Oil Down 2% as Wall Street Tumbles on China Contagion Worry By Investing.com
By Barani Krishnan
Investing.com – Global oil markets tumbled as much as 2% Monday as Wall Street cratered amid worries about a China debt crisis that triggered a flight to safety among investors.
Signs that U.S. crude oil production is returning to normal after a three week-long clampdown on its output due to Hurricane Ida in August were also weighing down.
New York-traded crude oil, which is the U.S. benchmark, closed at $70.29 per barrel, down 1.3%.
London-traded crude, the global benchmark for oil, finished the session down $1.42, or 1.9%, at $73.92.
Wall Street’s three main stock indexes — the , and — all fell about 2% or more. The tech sector bellwether Nasdaq was facing its biggest loss in nearly seven months. Even the yield on the —- which had rallied over the past week — plunged its most in nearly a week.
The was the only contrarian to the trend, rising to a four-week high.
Global markets plunged as a growing debt crisis at major Chinese property group Evergrande sparked concerns about spillover risks in the world’s second-largest economy.
“China has been doing lots of things over the past couple of months now to the extent they are messing with the economy there, and that could impact its demand for crude oil,” said John Kilduff, founding partner at New York energy hedge fund Again Capital. “They are the swing demand center, in the same way the Saudis are the swing producer. Everything depends on China’s actions. If we lose China, we’ll lose the oil rally.”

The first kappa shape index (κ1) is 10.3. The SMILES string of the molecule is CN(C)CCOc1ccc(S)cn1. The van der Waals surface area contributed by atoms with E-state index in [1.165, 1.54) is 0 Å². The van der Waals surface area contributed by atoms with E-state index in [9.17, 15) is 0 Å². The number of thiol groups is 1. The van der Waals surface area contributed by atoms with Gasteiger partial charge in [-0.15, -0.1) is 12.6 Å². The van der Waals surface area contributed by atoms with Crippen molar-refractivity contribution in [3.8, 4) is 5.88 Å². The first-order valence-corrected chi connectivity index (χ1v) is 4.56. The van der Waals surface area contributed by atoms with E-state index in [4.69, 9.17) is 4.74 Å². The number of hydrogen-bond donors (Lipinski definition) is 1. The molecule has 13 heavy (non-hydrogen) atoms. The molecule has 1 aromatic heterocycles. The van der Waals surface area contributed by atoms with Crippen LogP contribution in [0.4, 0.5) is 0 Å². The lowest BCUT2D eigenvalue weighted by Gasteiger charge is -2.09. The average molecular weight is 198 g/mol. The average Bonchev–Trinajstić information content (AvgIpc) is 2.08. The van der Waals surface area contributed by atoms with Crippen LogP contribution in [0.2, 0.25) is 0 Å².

Adding to the bearish sentiment in oil were remarks over the weekend from China’s Premier Li, who said Beijing will use “market tools” to stabilise commodity prices. This seemed to be an indirect message for more metals and oil supplies from stocks, rather than expensive imports.
Since Friday, a dark mood had set in on risk markets after U.S. Treasury Secretary Janet Yellen reiterated her warning that America could fall into a new recession if Congress does not reach a deal soon to raise the country’s debt limit. The process of raising the debt limit was compared to an exercise in rubber stamping. But in today’s politically divided United States, it has become a crisis in its own right.
To top the list of worries, the Federal Reserve’s FOMC, or Federal Open Market Committee, will begin on Tuesday a two-day meeting that will be keeping investors on tenterhooks.
Since March 2020, speculation has swirled that the central bank would announce a reduction in its $120 billion asset and bond buying program. The Fed’s timeline for scaling back economic stimulus is important as it represents a first step towards an eventual hike in interest rates, which it has kept at near zero over the past 18 months.
On the basis of COVID’s resurgence through the Delta variant, some of the Fed’s most senior officials, including Chairman Jay Powell, tried to hold off on reducing the stimulus. However, they failed.
On Wednesday, Chairman Jay Powell will likely make mixed statements about the taper. The Fed might issue this time a vague statement. The Fed is unlikely to announce the taper until November according to most pundits.
Yet, in a market already operating on excessive fear, it’s more likely for investors to err on the side of caution.
“Coming on a day where liquidity is lower … markets are nervous and the U.S. dollar (has) risen ahead of the FOMC, there is an outsized impact,” said Jeffrey Halley, who heads Asia Pacific research at online trading platform OANDA.
On Hurricane Ida-related outages, the Bureau of Safety and Environmental Enforcement reported that less than 19% of US Gulf oil production remained shut in versus last week’s levels of 25%.